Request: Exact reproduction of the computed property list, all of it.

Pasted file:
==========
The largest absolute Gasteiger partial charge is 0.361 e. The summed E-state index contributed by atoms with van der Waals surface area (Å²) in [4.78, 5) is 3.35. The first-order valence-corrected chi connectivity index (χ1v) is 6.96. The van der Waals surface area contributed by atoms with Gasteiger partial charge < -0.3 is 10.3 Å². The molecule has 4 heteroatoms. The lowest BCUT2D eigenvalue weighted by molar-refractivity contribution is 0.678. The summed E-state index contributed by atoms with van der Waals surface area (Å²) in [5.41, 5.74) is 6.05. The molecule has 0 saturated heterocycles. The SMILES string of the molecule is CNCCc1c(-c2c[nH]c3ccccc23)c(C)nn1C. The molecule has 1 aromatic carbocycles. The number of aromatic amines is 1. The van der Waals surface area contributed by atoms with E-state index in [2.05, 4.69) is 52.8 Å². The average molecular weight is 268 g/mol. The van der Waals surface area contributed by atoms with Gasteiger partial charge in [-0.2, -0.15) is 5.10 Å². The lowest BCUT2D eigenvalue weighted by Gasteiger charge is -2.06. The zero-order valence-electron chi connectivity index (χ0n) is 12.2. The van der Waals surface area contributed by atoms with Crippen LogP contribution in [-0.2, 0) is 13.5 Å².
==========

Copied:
The largest absolute Gasteiger partial charge is 0.361 e. The summed E-state index contributed by atoms with van der Waals surface area (Å²) in [4.78, 5) is 3.35. The first-order valence-corrected chi connectivity index (χ1v) is 6.96. The van der Waals surface area contributed by atoms with Gasteiger partial charge < -0.3 is 10.3 Å². The molecule has 4 heteroatoms. The lowest BCUT2D eigenvalue weighted by molar-refractivity contribution is 0.678. The summed E-state index contributed by atoms with van der Waals surface area (Å²) in [5.41, 5.74) is 6.05. The molecule has 0 saturated heterocycles. The SMILES string of the molecule is CNCCc1c(-c2c[nH]c3ccccc23)c(C)nn1C. The molecule has 1 aromatic carbocycles. The number of aromatic amines is 1. The van der Waals surface area contributed by atoms with E-state index in [2.05, 4.69) is 52.8 Å². The average molecular weight is 268 g/mol. The van der Waals surface area contributed by atoms with Gasteiger partial charge in [-0.2, -0.15) is 5.10 Å². The lowest BCUT2D eigenvalue weighted by Gasteiger charge is -2.06. The zero-order valence-electron chi connectivity index (χ0n) is 12.2. The van der Waals surface area contributed by atoms with Crippen LogP contribution in [-0.2, 0) is 13.5 Å².